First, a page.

Early on classroom instruction at Curtis Corner will focus on routines, rituals and social distancing guidelines, ensuring that all students understand and follow the rules. An electronic hall pass system must be used by everyone, bathrooms will be assigned to stable groups and hallways will be one way with identified six feet spacing. Each class will continue to have a virtual component, according to Aull, and teachers will continue to post lesson resources in Google Classroom.
When it comes to arrivals and dismissals, Aull said things will look different than in the past. Students may be assigned a door based upon how they are transported to school — with different locations for walkers, bussers and parent drop-off. Unlike years past, students won’t be using any lockers. Instead, all belongings will be kept in the classroom.
Matunuck Elementary Principal Elizabeth McGuire shared very similar plans with the committee, reemphasising a strong emphasis being placed around students’ health and wellbeing, and the importance of building rituals, routine and relationships to reinforce this message.
Staggering schedules will minimize the risk of students interacting in common spaces, but there’s plenty of other challenges within pods, like not being able to have bookshelves in the classroom.
“We have to be really creative and thoughtful to make systems that work and are purposeful,” McGuire said.
“We need kids to be happy and want to come to school every day, we need kids to feel safe and we need kids to be ready to learn,” she added. “We need kids to be able to maneuver this new normal, and a lot of teaching and instruction and thought needs to go into that.”
Savastano has begun discussions with staff about what next year will look like, and shared that she hopes to provide a questions and answer opportunity with families ahead of Aug. 31.
“It’s hard to design a plan that’s flexible for everybody when you’re not getting the guidelines before 48 hours something is due,” Savastano said. In some cases, like with student and staff attendance, there still hasn’t been full guidance provided. “We are moving forward with the best information we have today.”
More information from the Rhode Island Departments of Health and Education will be provided to districts later this month, according to Savastano.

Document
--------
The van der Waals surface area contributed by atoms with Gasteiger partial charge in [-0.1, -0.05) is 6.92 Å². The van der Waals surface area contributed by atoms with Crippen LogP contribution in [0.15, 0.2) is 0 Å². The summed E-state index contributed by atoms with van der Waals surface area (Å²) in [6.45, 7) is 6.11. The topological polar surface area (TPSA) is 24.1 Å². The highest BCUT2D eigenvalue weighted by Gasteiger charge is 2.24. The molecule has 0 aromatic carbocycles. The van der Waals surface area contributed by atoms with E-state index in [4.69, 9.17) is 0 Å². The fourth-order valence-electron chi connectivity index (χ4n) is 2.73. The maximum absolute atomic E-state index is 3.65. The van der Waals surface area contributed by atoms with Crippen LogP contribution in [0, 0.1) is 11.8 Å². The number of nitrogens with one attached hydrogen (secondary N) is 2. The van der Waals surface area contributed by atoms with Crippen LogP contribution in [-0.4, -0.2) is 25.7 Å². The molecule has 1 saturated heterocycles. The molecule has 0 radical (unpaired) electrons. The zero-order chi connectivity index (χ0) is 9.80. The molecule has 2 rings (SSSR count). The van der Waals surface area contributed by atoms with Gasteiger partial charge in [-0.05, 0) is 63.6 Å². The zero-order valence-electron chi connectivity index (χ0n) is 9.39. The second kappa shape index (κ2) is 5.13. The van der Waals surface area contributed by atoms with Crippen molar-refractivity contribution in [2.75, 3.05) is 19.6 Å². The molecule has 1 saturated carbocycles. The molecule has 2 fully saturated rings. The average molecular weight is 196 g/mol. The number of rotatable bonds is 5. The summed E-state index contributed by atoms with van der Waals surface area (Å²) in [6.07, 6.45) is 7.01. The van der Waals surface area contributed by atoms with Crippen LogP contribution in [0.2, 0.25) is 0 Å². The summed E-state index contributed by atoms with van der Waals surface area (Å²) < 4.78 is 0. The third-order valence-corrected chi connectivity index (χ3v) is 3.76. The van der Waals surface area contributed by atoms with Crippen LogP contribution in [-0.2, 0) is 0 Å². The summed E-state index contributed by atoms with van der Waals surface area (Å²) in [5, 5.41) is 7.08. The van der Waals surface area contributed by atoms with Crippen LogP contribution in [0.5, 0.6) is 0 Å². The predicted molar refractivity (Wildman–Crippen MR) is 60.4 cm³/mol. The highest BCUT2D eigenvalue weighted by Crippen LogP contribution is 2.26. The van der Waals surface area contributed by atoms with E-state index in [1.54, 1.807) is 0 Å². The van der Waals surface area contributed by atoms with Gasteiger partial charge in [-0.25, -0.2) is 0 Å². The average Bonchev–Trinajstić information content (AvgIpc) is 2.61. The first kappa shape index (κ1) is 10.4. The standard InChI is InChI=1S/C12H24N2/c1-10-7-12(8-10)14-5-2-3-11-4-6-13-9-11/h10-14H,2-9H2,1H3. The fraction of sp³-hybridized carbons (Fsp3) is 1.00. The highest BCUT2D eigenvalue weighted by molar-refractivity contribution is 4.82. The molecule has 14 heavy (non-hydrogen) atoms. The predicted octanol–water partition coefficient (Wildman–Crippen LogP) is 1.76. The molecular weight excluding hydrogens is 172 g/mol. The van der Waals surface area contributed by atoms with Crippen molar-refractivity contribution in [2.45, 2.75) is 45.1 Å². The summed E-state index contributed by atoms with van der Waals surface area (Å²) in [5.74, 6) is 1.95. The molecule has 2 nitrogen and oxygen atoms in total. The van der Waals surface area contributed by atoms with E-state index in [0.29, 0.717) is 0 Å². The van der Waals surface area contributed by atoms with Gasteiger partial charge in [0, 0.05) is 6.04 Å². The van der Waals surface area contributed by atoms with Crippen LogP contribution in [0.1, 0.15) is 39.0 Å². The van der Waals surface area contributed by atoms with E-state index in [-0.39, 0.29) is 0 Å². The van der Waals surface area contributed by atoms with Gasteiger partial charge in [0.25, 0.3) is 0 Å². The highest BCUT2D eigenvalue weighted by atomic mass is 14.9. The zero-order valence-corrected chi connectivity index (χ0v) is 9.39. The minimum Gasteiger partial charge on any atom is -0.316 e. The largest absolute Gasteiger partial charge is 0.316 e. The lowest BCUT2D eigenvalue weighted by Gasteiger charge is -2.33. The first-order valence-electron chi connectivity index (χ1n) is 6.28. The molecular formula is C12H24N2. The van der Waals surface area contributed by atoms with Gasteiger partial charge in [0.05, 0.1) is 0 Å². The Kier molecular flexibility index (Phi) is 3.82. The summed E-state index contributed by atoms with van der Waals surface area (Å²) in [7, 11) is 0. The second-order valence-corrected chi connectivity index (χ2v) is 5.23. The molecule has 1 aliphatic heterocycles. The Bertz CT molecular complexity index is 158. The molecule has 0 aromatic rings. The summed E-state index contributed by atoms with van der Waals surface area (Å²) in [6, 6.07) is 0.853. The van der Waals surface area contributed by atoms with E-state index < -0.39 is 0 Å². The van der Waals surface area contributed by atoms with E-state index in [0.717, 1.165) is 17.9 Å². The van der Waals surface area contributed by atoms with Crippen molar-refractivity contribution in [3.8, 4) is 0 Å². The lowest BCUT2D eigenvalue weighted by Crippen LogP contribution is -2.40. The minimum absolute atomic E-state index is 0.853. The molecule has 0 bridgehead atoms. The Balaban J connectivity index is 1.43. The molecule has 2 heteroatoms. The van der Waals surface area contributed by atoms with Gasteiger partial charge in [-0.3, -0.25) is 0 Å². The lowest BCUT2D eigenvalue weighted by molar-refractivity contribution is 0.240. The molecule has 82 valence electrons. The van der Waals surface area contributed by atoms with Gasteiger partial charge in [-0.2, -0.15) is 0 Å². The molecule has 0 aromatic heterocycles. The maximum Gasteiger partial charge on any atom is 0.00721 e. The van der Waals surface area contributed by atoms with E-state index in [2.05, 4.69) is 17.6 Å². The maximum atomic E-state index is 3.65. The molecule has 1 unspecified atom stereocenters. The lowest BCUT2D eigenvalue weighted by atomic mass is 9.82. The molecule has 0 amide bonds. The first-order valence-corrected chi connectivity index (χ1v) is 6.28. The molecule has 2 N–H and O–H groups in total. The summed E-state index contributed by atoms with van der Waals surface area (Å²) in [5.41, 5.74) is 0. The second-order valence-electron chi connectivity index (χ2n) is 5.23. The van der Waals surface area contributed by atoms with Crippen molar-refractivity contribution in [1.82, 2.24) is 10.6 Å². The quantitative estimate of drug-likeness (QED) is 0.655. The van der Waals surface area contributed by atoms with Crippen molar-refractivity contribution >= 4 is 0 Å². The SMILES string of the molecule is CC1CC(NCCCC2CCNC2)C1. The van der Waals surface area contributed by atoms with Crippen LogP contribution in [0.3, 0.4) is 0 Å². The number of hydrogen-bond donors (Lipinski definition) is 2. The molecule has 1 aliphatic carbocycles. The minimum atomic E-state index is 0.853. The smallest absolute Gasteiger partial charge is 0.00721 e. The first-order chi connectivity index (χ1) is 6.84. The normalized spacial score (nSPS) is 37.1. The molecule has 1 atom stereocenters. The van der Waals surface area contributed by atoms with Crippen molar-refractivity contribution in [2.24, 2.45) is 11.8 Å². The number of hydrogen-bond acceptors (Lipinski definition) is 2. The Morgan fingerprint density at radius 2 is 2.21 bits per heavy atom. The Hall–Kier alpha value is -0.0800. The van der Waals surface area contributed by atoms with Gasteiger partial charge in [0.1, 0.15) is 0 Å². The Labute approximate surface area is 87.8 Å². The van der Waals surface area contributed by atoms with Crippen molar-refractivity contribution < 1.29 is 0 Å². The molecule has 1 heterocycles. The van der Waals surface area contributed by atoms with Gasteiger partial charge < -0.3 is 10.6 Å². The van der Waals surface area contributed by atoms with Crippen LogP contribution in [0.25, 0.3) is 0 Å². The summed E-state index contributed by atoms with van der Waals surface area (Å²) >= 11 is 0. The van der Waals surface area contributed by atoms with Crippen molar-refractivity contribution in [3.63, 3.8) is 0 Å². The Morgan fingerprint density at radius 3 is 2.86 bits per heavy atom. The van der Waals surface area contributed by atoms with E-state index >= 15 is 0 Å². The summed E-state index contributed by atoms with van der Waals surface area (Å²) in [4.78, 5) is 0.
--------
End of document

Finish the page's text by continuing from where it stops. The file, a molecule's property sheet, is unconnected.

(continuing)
School committee member Jacy Northup acknowledged that every parent, including herself, wants to know how to plan for the fall, but stressed that this information isn’t fully available yet.
“We don’t have the information yet,” Northup said. “As soon as we have concrete information and can get it out to the public and to the people who need to plan, we will.”
The committee isn’t sitting on information, she said, and they want every student to be successful and excited about entering the new school year.
Markey also noted that this is a developing and ever-changing situation, but said she felt uncomfortable asking students and teachers to put their health at risk to return to the classroom.
School committee member Kate Macinanti also expressed concerns, acknowledging that many people have moral dilemmas about returning back to the classroom. Macinanti read a statement from a teacher who wished to remain anonymous, expressing the enormous guilt she would feel if a student got sick and died.
“If I return to my distinct for in-person instruction, I am responsible for the safety of the students I will see,” Macinanti read from the anonymous statement. “I am saying that by returning to the classroom, I accept this responsibility, which means I accept that I’m part of the process that will result in students being exposed to COVID-19.”
“It’s my opinion that I am culpable in the death of any child in my district if I accept the terms of an in-person instruction,” the statement went on. “That is the question I am grappling with right now — can I accept my role in this, or do I risk my livelihood and tell my district I won’t take part?”
It’s a struggle and dilemma teachers are facing all across the country, Macinanti said, and in her opinion, “putting one life at risk is too many.”
School committee member Michelle Brousseau noted that returning to the classroom is especially risky for older teachers, and that over the past several months, support for teachers has significantly diminished.
“In March and April they were heroes, and now they’re just babysitters,” she said. “That’s what teachers are telling me.”
As the district continues to develop plans with the guidance they’re given, Savastano said she wants families to understand that they’re working to make it as flexible as possible.
“We designed a 100 percent, in-person model that could let all parents decide to be virtual,” she said. “That’s not common. I don’t know that you’ll find that model in many other districts in the state.”
In regards to comments from school committee members who expressed concerns for the health and safety of staff and students, Savastano said that she doesn’t feel like the district can pull it off, she won’t do it.
“If data doesn’t look right, we will strongly encourage folks to utilize that virtual side of our in-person plan,” she said.